LCD WORKING PRINCIPLE
In simple terms, the basic principle of the display can work is to fill liquid crystal material between two pieces of parallel glass and change the arrangement of molecules inside the liquid crystal material through voltage to achieve the purpose of shading and transmittance to display the depth of different and well-spaced images. As long as put three color filter layer between two pieces of glass, it can display color images.
LCD is short for liquid crystal display. The structure of LCD is to place liquid crystal in two pieces of parallel glass. There are many small vertical and horizontal wires between the two pieces of glass. It’s much better than CRT, but more expensive.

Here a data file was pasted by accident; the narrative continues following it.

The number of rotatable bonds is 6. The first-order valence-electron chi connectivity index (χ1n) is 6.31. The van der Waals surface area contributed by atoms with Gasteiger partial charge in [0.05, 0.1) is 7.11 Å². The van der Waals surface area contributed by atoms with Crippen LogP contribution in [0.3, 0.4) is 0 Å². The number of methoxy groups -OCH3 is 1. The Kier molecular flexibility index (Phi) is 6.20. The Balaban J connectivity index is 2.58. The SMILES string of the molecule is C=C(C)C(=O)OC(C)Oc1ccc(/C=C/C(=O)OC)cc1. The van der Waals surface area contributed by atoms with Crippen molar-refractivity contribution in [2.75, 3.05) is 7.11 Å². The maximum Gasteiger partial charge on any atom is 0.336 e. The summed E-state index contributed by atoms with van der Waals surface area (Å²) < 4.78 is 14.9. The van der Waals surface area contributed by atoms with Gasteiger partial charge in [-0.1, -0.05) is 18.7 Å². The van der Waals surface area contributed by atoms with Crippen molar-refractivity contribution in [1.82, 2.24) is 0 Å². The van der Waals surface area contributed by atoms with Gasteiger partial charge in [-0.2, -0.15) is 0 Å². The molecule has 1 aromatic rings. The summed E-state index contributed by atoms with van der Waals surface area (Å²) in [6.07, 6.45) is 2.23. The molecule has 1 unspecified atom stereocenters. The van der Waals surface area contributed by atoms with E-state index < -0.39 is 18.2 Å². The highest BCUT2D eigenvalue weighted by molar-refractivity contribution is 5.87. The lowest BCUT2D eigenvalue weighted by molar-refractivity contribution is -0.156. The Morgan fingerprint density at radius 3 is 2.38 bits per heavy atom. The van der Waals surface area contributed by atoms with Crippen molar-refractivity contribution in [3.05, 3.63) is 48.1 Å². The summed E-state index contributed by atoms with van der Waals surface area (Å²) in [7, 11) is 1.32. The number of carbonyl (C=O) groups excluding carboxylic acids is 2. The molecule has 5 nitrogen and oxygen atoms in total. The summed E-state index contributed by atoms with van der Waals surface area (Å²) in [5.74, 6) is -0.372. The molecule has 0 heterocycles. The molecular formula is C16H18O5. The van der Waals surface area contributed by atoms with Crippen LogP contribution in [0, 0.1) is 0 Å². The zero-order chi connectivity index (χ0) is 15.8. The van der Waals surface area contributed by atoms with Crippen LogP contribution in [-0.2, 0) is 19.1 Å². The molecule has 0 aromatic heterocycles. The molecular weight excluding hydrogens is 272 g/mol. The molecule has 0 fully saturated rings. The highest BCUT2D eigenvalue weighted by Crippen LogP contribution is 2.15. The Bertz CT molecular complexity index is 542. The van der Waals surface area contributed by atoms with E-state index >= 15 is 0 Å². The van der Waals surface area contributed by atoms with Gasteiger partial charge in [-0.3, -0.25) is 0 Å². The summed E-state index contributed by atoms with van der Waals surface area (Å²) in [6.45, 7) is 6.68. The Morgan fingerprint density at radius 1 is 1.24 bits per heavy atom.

Liquid crystals are organic compounds made of long, rod-like molecules. In their natural state, the long axes of these rod-shaped molecules are roughly parallel. The first feature of LCD is that the liquid crystal must be poured into two planes with a slot in order to work properly. The slots in the two planes are perpendicular (intersect at 90 degrees), that is, if the molecules in one plane are aligned north-south, the molecules in the other plane are aligned east-west, and the molecules between the two planes are forced into a state of 90-degree twist. Because light travels in the direction the molecules are aligned, it is also twisted 90 degrees as it passes through the liquid crystal. But when a voltage is applied to the liquid crystal, the molecules rearrange themselves vertically, allowing light to shine through without any twisting. The second feature of LCD is that they rely on polarized filters, which are actually a series of thinner and thinner parallel lines, and on the light itself, where natural light diverges randomly in all directions. These lines form a net that blocks all light that is not parallel to them, and the lines of the polarized filter are exactly perpendicular to the first, so they completely block the light that is already polarized. Only if the lines of the two filters are completely parallel, or if the light itself has been twisted to match the second polarized filter, the light can pass through. The LCD consists of two polarized filters that are perpendicular to each other, so under normal circumstances it should block any light that is trying to pass through. But because the two filters are filled with warped liquid crystals, after the light passes through the first filter, it is twisted 90 degrees by the molecules and finally passes through the second filter. If, on the other hand, a voltage is applied to the liquid crystal, the molecules rearrange themselves so that they are completely parallel, so that the light does not twist and blocked by the second filter. In short, the extra charge blocks the light, while the uncharged one shoots it out. Of course, you can also change the arrangement of the liquid crystals in the LCD, so that the light is emitted when it is charged, but blocked when it is not.